Kantar dutifully led a heart, which Belladonna ruffed and led a club to the 10, queen. Game over!

Much speculation has been made on the outcome if Kantar had played the king on the first club lead, suggesting a singleton. Belladonna would then have an alternate line to exploit a trump coup against East’s presumed C 10-7-5-4. The catch of course is that it would be likely to fail if Kantar had played the king from a doubleton, a risk-free falsecard. Belladonna remarked to the media in the days after that he would have played for the coup (going down on the layout) but this may have been influenced by celebration and too much vino di Italia.

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A Closer Look

Recently a longtime cyber friend, Charles Blair, asked if I thought Belladonna should have played for the trump coup if the C K had appeared. This is subjective of course, as it depends on how often the C K is played from a doubleton. Assuming say 50-50, my gut reaction favored the coup line, since it would sometimes work against king-doubleton. Charles felt otherwise, convinced that drawing trumps was right. Considering Charles is a mathematician (retired, U. of Illinois) I didn’t like my chances, but it piqued my interest to do a detailed analysis.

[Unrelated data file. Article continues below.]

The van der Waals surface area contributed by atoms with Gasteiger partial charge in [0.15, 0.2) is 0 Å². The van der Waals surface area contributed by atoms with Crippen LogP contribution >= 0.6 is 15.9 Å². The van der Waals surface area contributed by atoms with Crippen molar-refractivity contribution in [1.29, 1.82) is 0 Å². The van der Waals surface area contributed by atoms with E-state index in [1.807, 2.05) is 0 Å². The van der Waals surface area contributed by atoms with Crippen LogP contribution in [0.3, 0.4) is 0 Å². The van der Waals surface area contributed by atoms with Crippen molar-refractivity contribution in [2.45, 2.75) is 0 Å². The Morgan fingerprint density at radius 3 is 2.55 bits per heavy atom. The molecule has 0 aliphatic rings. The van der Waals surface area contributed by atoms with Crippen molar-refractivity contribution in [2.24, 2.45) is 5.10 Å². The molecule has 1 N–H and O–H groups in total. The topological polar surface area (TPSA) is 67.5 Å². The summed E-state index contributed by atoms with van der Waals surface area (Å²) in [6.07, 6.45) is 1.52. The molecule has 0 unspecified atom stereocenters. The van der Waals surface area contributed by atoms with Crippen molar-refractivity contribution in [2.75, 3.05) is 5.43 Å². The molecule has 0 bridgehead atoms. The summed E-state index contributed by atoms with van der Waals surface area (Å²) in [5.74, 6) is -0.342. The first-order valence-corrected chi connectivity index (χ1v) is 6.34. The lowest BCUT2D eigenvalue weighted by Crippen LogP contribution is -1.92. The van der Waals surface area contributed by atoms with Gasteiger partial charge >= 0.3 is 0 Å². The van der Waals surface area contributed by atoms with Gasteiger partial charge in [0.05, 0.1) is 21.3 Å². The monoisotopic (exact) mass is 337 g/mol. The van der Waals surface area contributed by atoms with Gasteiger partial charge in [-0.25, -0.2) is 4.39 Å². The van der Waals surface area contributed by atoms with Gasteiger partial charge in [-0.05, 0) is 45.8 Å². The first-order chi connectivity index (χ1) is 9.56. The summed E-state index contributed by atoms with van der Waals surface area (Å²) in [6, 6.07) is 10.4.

For the first analysis I will ignore the double of 5 H (which shouldn’t happen anyway) and assume a nondescript diamond lead, the only unshown suit.* Declarer would win in hand with the D A and lead a club (king, ace) then take one of two lines: (A) Cash the C Q; if West shows out, East must be 4=3=2=4, else failure. (B) Cash the H A (diamond pitch), ruff a heart, cross to the S Q and ruff another heart. If either opponent shows out, win the C Q (coup won’t work); else cash two spades ending in dummy, ruff a heart, cross to the D K, ruff a diamond, then high-crossruff C Q-J.